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ISI ordered killing of Pak journalist: US officials

ISI ordered killing of Pak journalist: US officials

Author: PTI
Publication: The Pioneer
Date: July 5, 2011
URL: http://dailypioneer.com/350839/ISI-ordered-killing-of-Pak-journalist-US-officials.html

US officials say they have intelligence that Pakistan's powerful spy agency ISI ordered the killing of a Pakistani journalist who had written scathing reports about Islamist militants having infiltrated into the country's military.

New classified intelligence obtained before the May 29 disappearance of the journalist, Saleem Shahzad, 40, from the capital, Islamabad, and after the discovery of his mortally wounded body, showed that senior officials of the spy agency, the Directorate for Inter-Services Intelligence, directed the attack on him in an effort to silence criticism, 'New York Times' reported quoting two senior Obama Administration officials.

The intelligence, administration officials said they believed was reliable and conclusive, showed that the actions of the ISI, as it is known, were "barbaric and unacceptable".

But the disclosure of the information could further aggravate the badly fractured relationship between the US and Pakistan, which worsened significantly with the American commando raid two months ago that killed Osama bin Laden in a Pakistan safehouse.

The newspaper said Obama administration officials will deliberate in the coming days how to present the information about Shahzad to the Pakistani government, an official said.

The disclosure of the intelligence was made in answer to questions about the possibility of its existence, and was reluctantly confirmed by the two officials.

"There is a lot of high-level concern about the murder; no one is too busy not to look at this," said one.

A third senior American official said there was enough other intelligence and indicators immediately after Shahzad's death for the Americans to conclude that the ISI had ordered him killed.

"Every indication is that this was a deliberate, targeted killing that was most likely meant to send shock waves through Pakistan's journalist community and civil society," said the official.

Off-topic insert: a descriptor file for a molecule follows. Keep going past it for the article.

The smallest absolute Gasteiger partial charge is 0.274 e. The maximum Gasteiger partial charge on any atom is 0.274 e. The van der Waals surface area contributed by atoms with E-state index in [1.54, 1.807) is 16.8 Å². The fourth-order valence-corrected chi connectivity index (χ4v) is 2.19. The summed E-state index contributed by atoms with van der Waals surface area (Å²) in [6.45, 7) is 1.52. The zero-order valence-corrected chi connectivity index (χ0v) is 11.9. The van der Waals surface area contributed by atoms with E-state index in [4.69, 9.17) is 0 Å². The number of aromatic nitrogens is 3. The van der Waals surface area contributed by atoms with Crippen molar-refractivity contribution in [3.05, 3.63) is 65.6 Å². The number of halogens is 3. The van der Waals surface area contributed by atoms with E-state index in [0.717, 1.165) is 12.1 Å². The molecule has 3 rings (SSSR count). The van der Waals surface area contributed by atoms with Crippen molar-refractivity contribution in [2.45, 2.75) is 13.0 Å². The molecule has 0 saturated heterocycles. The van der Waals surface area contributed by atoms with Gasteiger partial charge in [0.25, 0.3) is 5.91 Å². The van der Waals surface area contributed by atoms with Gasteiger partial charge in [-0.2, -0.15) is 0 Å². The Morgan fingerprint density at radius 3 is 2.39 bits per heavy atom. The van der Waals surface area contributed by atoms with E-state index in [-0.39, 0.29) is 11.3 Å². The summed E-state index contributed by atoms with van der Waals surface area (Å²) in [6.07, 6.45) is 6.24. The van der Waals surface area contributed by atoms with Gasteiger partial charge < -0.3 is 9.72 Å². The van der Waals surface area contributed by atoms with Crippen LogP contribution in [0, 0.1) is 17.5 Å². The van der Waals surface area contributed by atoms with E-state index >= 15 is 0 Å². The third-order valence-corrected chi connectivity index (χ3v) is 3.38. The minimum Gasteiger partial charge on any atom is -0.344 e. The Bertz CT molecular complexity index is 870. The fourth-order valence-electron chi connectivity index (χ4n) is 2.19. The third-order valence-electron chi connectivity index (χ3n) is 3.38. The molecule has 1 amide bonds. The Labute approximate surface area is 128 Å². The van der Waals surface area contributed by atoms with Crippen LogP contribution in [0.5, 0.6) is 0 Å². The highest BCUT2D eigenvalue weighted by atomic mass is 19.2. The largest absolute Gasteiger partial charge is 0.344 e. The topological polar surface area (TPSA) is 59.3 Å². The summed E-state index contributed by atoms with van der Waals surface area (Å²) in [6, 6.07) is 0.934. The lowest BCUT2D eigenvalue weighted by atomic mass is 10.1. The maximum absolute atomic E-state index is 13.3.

A spokesman for the Pakistan intelligence agency said in Islamabad yesterday that, "I am not commenting on this."

George Little, a spokesman for the Central Intelligence Agency, declined to comment.

In a statement the day after Shahzad's waterlogged body was retrieved from a canal 60 miles from Islamabad, the ISI publicly denied accusations in the Pakistani news media that it had been responsible, calling them "totally unfounded."

The ISI said the journalist's death was "unfortunate and tragic," and should not be "used to target and malign the country's security agency."

The killing of Shahzad, a contributor to the Web site Asia Times Online, aroused an immediate furor in the freewheeling news media in Pakistan.

Shahzad was the 37th journalist killed in Pakistan since the 9/11 attacks, according to the Committee to Protect Journalists.

Pakistan's civilian government, under pressure from the media, established a commission headed by a Supreme Court justice to investigate his death. The findings are scheduled to be released early next month.

The journalist suffered 17 lacerated wounds delivered by a blunt instrument, a ruptured liver and two broken ribs, said Dr Mohammed Farrukh Kamal, one of the three physicians who conducted the post-mortem.

The anger over Shahzad's death followed unprecedented questioning in the media about the professionalism of the army and the ISI, a military-controlled spy agency, in the aftermath of the Bin Laden raid.

Since that initial volley of questioning, the ISI has mounted a steady counter-campaign. Senior ISI officials have called and visited journalists, warning them to douse their criticisms and rally around the theme of a united country, according to three journalists who declined to be named for fear of reprisals.

Shahzad, who wrote articles over the last several years that illuminated the relationship between the militants and the military, was abducted from the capital three days after publication of his article that said Al Qaeda was responsible for an audacious 16-hour commando attack on Pakistan's main naval base in Karachi on May 22.

The attack was a reprisal for the navy's arresting up to 10 naval personnel who had belonged to a Qaeda cell, Shahzad said.

The article, published by Asia Times Online, detailed how the attackers were guided by maps and logistical information provided from personnel inside the base.

Particularly embarrassing for the military, Shahzad described negotiations before the raid between the navy and a Qaeda representative, Abdul Samad Mansoor.

The navy refused to release the detainees, Shahzad wrote. The Pakistani military maintains that it does not negotiate with militants.


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